An emulsion is a dispersion of finely divided liquid droplets in another liquid. These are liquid-liquid colloidal systems, however, the two liquids are immiscible. In most cases, one of the two liquids is water and the other is oil since it is immiscible in water.
If the liquids that are mixed have very little or no mutual solubility, emulsions can be formed spontaneously or, more frequently, mechanically via agitation. Emulsions are stabilized by substances that either create films on the droplet’s surface, like soap molecules, or give them mechanical stability like colloidal carbon.
An emulsion is defined as a liquid-liquid colloidal system that is formed by combining two or more immiscible liquids. The process of mixing liquid to form an emulsion is called emulsification.
Examples of Emulsions
Butter, milk, Egg yold, cold cream, hair cream, etc. are some examples of emulsions.
Types of Emulsion
Emulsions are of two types:
- Oil-in-Water type (O/W type): Here, water serves as the dispersion medium while oil serves as the dispersed phase. An example of this type is milk, which contains liquid fats that are dispersed in water.
- Water-in-Oil type (W/O type): Here, the dispersion medium is oil and the dispersed phase is water. Butter and cold cream are examples of it.
Properties of Emulsion
- Dilution: With any quantity of the dispersion medium, emulsions can be diluted. The dispersed liquid, on the other hand, will instantly create a separate layer when combined with it. This property of emulsions is used to detect the type of a given emulsion.
- Demulsification: Emulsions can be “demulsified”—broken into their component liquids—by heating, centrifuging, freezing, or by adding significant amounts of electrolytes. By eliminating the emulsifying agent, they are also broken. A strong acid, for instance, can be added to break up an oil-water emulsion that has been stabilized by soap. Acid changes soap into soluble free fatty acids that cannot be dissolved.
Preparation of Emulsion
Emulsification is the process of dispersing a liquid in the form of an emulsion. Agitating a small part of one liquid with the majority of the other can accomplish this. The process is improved by homogenizing a mixture of the two liquids using a colloid mill.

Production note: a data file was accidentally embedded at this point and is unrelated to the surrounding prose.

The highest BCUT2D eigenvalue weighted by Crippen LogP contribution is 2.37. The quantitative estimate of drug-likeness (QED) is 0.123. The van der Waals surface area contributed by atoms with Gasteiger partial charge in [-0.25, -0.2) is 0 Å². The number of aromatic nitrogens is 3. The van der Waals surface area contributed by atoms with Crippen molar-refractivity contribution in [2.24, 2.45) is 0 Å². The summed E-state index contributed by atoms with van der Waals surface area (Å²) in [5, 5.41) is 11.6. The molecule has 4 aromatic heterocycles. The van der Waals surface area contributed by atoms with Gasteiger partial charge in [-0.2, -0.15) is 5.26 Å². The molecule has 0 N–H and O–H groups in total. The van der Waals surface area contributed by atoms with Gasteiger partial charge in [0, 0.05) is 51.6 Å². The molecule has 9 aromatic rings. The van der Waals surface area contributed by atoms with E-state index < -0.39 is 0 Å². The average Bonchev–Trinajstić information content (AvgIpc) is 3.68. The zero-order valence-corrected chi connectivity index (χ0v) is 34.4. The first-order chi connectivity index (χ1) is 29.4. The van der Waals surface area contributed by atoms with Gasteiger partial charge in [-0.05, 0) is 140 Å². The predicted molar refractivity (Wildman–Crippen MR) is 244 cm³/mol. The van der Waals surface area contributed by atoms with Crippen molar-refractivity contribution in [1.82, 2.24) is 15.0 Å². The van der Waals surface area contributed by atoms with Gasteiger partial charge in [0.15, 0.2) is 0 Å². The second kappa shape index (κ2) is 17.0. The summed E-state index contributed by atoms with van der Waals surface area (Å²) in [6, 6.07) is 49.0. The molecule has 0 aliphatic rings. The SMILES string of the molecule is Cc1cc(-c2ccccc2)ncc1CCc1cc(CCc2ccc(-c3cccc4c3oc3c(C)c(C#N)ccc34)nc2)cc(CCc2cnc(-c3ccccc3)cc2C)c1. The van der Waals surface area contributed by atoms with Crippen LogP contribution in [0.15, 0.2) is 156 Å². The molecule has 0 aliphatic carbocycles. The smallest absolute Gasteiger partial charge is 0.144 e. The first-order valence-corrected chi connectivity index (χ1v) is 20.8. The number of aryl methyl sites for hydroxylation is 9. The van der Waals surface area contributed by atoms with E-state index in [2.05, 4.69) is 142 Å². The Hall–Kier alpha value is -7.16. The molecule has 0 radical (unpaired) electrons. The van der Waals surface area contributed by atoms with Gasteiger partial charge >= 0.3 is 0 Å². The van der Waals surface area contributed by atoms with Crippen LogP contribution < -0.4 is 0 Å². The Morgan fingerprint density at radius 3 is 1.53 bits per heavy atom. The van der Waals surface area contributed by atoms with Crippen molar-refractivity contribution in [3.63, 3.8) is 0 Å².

Simply shaking the two liquids produces unstable emulsions. The dispersed phase’s droplets condense to form a distinct layer. During preparation, a tiny amount of a third material known as the emulsifier or emulsifying agent is introduced in order to create a stable emulsion. Typically, this takes the form of a hydrophilic colloid, synthetic detergent, or soap.
Role of Emulsifier / Emulsifying agent
As one liquid rolls into droplets, the emulsifier concentrates at the interface and lowers surface tension on that side. For instance, soap is composed of a water soluble polar head (COO–Na+) and a lengthy hydrocarbon tail (oil soluble) . In an O/W type emulsion, the head extends into the water while the tail is attached into the oil droplet. As a result, the soap acts as a barrier and prevents the emulsified droplets from coalescing.
Application of Emulsion
Some of the major applications of emulsion are:
- The formation of an oil-in-water type emulsion is the basis for the cleansing activity of soap and synthetic detergents for washing clothes, bathing, etc.
- In the intestine, emulsification is used to break down fats.
- An emulsion of fat and water is milk. Butter and milk cream are examples of emulsions.
- Various body lotions, vanishing creams, cold creams, and other products are all emulsions.
- To facilitate absorption in the body, a number of oily drugs are produced in the form of emulsions.
- Arun Bahl, B. S. Bahl & G. D. Tuli, Essentials of Physical Chemistry, S. Chand and Company Ltd., New Delhi, 2012.
- Principles of colloid and surface chemistry, Paul C. Hiemenz and Raj Rajagopalan
- Introduction to Applied Colloid and Surface Chemistry; Georgios M. Kontogeorgis, Søren Kiil.